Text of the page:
California Woman Swallows Engagement Ring While Dreaming of Doing So

upper endoscopy led to recovery of engagement ring from woman's insides

By Jonny Lupsha, Wondrium Staff Writer

A woman’s dream of swallowing her engagement ring occurred at the same time in real life, NBC News reported. The California resident dreamed she was the victim of a train robbery and protected her ring by swallowing it, then woke up to find she had done so in real life. Do dreams really have meaning?

Woman sleeping
Dream research has shown that people experience their most vivid dreams three to four times a night during the rapid eye movement (REM) stage of sleep. Photo By ruigsantos / Shutterstocks

According to NBC News, dreams really do come true. “Jenna Evans was on a high-speed train that was racing down the tracks, her fiancé by her side, when some ‘bad guys’ appeared,” the article said. “There was only one way to protect her 2.4 carat diamond engagement ring—swallow it. So that’s what Evans did.

“Then she woke up.”

NBC News said that Evans, a chronic sleepwalker, couldn’t find her engagement ring anywhere upon waking, leading her to the conclusion that she had swallowed it in real life as well as in her dream. Gastroenterologists performed an upper endoscopy and returned her ring to her.

Evans’s dream may have been a simple expression of concerns over a burglary, but some might say it was indicative of a greater fear.

Only in Dreams

One of the foremost advocates of dream study is Sigmund Freud. Though some of his work has since been dismissed as unscientific, he did devote his career to understanding why we dream what we dream.

“Freud proposed that dreams are evidence of a disguised censorship in our minds,” said Dr. Indre Viskontas, Adjunct Professor of Psychology at the University of San Francisco and Professor of Sciences and Humanities at the San Francisco Conservatory of Music.

“By interpreting the dreams of his patients, he noticed that the language of dreams is not direct, but he felt that psychoanalysts can suss out a person’s true fears, wishes, and desires if they can uncover the information that is being censored during the dreaming process and unshackle themselves from past disappointments.”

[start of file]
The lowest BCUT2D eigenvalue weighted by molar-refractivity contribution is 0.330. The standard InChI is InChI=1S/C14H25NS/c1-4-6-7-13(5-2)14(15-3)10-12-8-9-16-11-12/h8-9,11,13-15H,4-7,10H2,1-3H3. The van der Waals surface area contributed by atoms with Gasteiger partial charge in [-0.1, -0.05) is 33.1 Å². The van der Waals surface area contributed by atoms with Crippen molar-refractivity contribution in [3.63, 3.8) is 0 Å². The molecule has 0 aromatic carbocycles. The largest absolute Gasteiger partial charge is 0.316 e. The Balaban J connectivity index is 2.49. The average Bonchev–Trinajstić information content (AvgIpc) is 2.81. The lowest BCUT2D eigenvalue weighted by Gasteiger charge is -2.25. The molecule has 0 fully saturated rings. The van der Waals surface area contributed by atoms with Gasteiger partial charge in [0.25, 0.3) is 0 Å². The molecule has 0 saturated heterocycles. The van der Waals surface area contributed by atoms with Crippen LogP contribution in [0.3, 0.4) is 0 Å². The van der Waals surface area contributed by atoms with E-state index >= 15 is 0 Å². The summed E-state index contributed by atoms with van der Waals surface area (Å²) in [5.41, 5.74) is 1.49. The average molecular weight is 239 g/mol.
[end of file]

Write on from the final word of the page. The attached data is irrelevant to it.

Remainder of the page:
Freud argued that we dream in veiled imagery and scenarios because our real fears and wishes are so disturbing that taking them on headlong would make us wake up. He said we need a cushion to encrypt them.

Freud’s Fallacies

However, Dr. Viskontas said, Freud’s theories aren’t immune to criticism.

“The problem with Freud’s theory, of course, is that it’s not testable or, more specifically, falsifiable,” she said. “Since science works by eliminating hypotheses that we know are wrong, we can’t call his theory scientific—even though his methods were very thorough.”

Additionally, different analysts interpret our dreams different ways. That means that dream interpretation is subjective at least to some extent rather than concrete across the board. This openness to conjecture and interpretation doesn’t lend itself well to the scientific method.

“And science must be objective,” Dr. Viskontas said. “That’s the whole point.”

The inability of the scientific community to be able to develop a test that could prove Freud’s theory right or wrong is part of what makes it so dicey. It’s an untestable hypothesis, and a major fabric in the tapestry of science is making data quantifiable as reliable or unreliable.

In light of this, Jenna Evans swallowing her engagement ring may continue to seem unintentional in the eyes of science.

Edited by Angela Shoemaker, Wondrium Daily

Dr. Viskontas is an Adjunct Professor of Psychology at the University of San Francisco.

Dr. Indre Viskontas is an Adjunct Professor of Psychology at the University of San Francisco and Professor of Sciences and Humanities at the San Francisco Conservatory of Music. Professor Viskontas received her Bachelor of Science degree with a Specialist in Psychology and a minor in French Literature at Trinity College in the University of Toronto. She also holds a Masters of Music degree in vocal performance from the San Francisco Conservatory of Music. She completed her PhD in cognitive neuroscience at the University of California, Los Angeles.